Donor’s disclosures deliver a shock to the system

Winfried Stöcker, an honorary professor at Lübeck, has views on immigration that conflict with German universities’ self-image. Brian Bloch writes

April 2, 2015

Source: Getty

For many years, Winfried Stöcker has been regarded in Germany as a successful entrepreneur who is also socially committed. However, many Germans have changed their minds following the sequence of events set in motion when Mr Stöcker – who is an honorary professor at, and major donor to, the University of Lübeck – refused to allow a benefit concert in favour of refugees at a luxury department store that he owns.

A fierce, and public, row between Mr Stöcker and Lübeck has followed, highlighting some important issues for German universities.

Mr Stöcker purchased the Görlitzer Warenhaus, in the eastern city of Görlitz, after it starred as the titular location in the film The Grand Budapest Hotel.

As to why he refused to allow the building to be used for the concert, the basic reason that Mr Stöcker gave in an interview with the Sächsische Zeitung in December 2014 was his desire to avoid “supporting the abuse of asylum law”. The newspaper had a difficult decision on whether to publish the interview, as the German media have refused to publish remarks made by figures from Pegida, the anti-Islamic and anti-refugee movement.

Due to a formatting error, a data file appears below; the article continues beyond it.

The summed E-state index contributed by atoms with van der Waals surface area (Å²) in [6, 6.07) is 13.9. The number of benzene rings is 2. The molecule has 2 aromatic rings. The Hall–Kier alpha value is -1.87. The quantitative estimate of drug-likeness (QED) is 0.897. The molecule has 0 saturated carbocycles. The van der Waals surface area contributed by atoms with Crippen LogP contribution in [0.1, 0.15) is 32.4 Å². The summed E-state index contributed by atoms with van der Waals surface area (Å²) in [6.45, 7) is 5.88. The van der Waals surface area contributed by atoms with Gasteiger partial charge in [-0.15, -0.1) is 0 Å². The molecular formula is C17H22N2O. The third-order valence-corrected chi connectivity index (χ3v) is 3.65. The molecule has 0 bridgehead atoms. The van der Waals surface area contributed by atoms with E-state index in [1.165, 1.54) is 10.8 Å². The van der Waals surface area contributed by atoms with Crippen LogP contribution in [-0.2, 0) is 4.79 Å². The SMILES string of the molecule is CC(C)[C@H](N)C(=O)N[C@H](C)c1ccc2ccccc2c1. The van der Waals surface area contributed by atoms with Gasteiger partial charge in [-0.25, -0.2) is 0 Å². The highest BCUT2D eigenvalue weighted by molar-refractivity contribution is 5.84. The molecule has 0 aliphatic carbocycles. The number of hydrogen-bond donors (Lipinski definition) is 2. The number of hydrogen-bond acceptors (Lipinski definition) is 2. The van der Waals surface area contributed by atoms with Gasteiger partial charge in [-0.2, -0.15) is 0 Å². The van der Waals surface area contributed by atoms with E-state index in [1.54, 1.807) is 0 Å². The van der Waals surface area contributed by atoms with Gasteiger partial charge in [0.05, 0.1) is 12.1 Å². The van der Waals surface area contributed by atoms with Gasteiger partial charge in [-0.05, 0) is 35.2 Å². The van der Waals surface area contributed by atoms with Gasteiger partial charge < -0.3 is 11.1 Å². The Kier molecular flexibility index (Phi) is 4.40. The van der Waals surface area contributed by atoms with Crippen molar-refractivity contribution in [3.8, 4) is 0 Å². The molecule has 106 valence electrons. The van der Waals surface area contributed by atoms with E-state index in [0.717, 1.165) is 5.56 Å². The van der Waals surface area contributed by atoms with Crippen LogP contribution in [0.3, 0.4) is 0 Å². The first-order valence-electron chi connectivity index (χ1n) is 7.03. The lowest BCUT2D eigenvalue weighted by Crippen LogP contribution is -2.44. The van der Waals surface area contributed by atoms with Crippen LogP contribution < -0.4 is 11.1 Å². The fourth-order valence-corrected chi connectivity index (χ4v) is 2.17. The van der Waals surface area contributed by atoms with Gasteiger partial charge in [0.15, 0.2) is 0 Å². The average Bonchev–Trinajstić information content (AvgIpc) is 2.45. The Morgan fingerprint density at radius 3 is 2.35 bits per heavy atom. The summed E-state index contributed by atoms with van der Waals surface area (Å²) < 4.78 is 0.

Mr Stöcker made it clear in the interview that he does not approve of large numbers of foreign refugees arriving in Germany, and that “travel-loving” Africans who cross the Mediterranean ought to be sent back. He added that he did not want to see the crescent moon, an Islamic symbol, on German churches. He also used the word “Neger” (the German for “Negro”) to refer to Africans, which is an awfully long way from political correctness.

Student representatives at Lübeck have called for his professorship to be withdrawn. Hendrik Lehnert, who is president of the university, also criticised Mr Stöcker, according to the local paper, Lübecker Nachrichten.

The entrepreneur responded by saying that he would cease all donations to Lübeck as long as Professor Lehnert is in charge. There has also been criticism of Mr Stöcker by other universities, the Evangelical Church, the Turkish community and the government.

Germany and its universities are keen to retain and reinforce their image as tolerant, open-minded and multicultural. This does not fit with ideas about Überfremdung (over-foreignisation), a cry familiar from its use by the far Right in Austria.

The National Democratic Party of Germany expressly congratulated Mr Stöcker for his comments. They welcome him as a new Thilo Sarrazin, the economist and Social Democrat Party politician who published a best-seller criticising aspects of immigration and Islam.

Mr Stöcker is claiming that he is not a racist, but merely concerned with the pending decline of the West, and feels that asylum seekers should stay at home and get things right there. But German universities, which tend to lean towards the Left, are shocked.

The affair has highlighted serious issues: the potential political entanglements for a university in accepting funding from a proclaimer of what might diplomatically be called “strong views”, and in having such people as professors. Lübeck has been quite clear that it will stand by its values, even if doing so costs the university money.

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